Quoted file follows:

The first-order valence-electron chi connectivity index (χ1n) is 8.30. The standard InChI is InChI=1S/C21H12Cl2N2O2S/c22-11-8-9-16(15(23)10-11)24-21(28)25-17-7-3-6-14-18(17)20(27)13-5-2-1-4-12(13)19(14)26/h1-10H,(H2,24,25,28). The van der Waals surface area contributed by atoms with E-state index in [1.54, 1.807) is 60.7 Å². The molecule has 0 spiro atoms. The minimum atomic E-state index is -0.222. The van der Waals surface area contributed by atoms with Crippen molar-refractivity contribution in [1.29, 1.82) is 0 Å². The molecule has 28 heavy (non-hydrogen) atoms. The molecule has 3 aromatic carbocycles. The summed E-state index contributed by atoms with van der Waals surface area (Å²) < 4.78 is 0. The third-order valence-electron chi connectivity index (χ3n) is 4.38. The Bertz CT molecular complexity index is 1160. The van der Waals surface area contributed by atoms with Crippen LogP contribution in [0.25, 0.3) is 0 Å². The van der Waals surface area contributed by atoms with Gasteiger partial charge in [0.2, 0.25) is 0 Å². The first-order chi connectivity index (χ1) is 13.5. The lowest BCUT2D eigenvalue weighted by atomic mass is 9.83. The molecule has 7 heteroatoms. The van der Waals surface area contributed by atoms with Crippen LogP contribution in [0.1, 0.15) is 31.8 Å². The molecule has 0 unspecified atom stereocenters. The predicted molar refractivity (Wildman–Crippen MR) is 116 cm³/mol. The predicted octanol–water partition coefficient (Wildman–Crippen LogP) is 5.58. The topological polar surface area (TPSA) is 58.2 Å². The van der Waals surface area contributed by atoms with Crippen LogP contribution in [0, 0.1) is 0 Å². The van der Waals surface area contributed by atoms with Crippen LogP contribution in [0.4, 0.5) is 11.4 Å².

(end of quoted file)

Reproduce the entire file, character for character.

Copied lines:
The first-order valence-electron chi connectivity index (χ1n) is 8.30. The standard InChI is InChI=1S/C21H12Cl2N2O2S/c22-11-8-9-16(15(23)10-11)24-21(28)25-17-7-3-6-14-18(17)20(27)13-5-2-1-4-12(13)19(14)26/h1-10H,(H2,24,25,28). The van der Waals surface area contributed by atoms with E-state index in [1.54, 1.807) is 60.7 Å². The molecule has 0 spiro atoms. The minimum atomic E-state index is -0.222. The van der Waals surface area contributed by atoms with Crippen molar-refractivity contribution in [1.29, 1.82) is 0 Å². The molecule has 28 heavy (non-hydrogen) atoms. The molecule has 3 aromatic carbocycles. The summed E-state index contributed by atoms with van der Waals surface area (Å²) < 4.78 is 0. The third-order valence-electron chi connectivity index (χ3n) is 4.38. The Bertz CT molecular complexity index is 1160. The van der Waals surface area contributed by atoms with Crippen LogP contribution in [0.25, 0.3) is 0 Å². The van der Waals surface area contributed by atoms with Gasteiger partial charge in [0.2, 0.25) is 0 Å². The first-order chi connectivity index (χ1) is 13.5. The lowest BCUT2D eigenvalue weighted by atomic mass is 9.83. The molecule has 7 heteroatoms. The van der Waals surface area contributed by atoms with Crippen LogP contribution in [0.1, 0.15) is 31.8 Å². The molecule has 0 unspecified atom stereocenters. The predicted molar refractivity (Wildman–Crippen MR) is 116 cm³/mol. The predicted octanol–water partition coefficient (Wildman–Crippen LogP) is 5.58. The topological polar surface area (TPSA) is 58.2 Å². The van der Waals surface area contributed by atoms with Crippen LogP contribution in [0, 0.1) is 0 Å². The van der Waals surface area contributed by atoms with Crippen LogP contribution in [0.4, 0.5) is 11.4 Å².